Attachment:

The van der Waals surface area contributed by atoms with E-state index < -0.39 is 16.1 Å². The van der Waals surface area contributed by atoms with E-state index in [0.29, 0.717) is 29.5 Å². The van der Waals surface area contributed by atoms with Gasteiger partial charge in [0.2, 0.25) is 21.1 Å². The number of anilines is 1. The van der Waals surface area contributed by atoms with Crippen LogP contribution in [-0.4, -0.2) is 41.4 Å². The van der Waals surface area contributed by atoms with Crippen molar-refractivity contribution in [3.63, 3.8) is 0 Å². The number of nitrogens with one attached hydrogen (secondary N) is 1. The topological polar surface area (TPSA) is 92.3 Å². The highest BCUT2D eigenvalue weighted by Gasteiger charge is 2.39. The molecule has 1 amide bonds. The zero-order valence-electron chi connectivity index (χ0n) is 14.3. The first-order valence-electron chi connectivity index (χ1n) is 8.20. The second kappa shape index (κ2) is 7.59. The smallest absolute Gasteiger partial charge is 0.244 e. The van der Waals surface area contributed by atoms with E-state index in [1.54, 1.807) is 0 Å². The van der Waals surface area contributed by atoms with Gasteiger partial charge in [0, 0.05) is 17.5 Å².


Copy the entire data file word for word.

The van der Waals surface area contributed by atoms with E-state index < -0.39 is 16.1 Å². The van der Waals surface area contributed by atoms with E-state index in [0.29, 0.717) is 29.5 Å². The van der Waals surface area contributed by atoms with Gasteiger partial charge in [0.2, 0.25) is 21.1 Å². The number of anilines is 1. The van der Waals surface area contributed by atoms with Crippen LogP contribution in [-0.4, -0.2) is 41.4 Å². The van der Waals surface area contributed by atoms with Crippen molar-refractivity contribution in [3.63, 3.8) is 0 Å². The number of nitrogens with one attached hydrogen (secondary N) is 1. The topological polar surface area (TPSA) is 92.3 Å². The highest BCUT2D eigenvalue weighted by Gasteiger charge is 2.39. The molecule has 1 amide bonds. The zero-order valence-electron chi connectivity index (χ0n) is 14.3. The first-order valence-electron chi connectivity index (χ1n) is 8.20. The second kappa shape index (κ2) is 7.59. The smallest absolute Gasteiger partial charge is 0.244 e. The van der Waals surface area contributed by atoms with E-state index in [1.54, 1.807) is 0 Å². The van der Waals surface area contributed by atoms with Gasteiger partial charge in [0, 0.05) is 17.5 Å².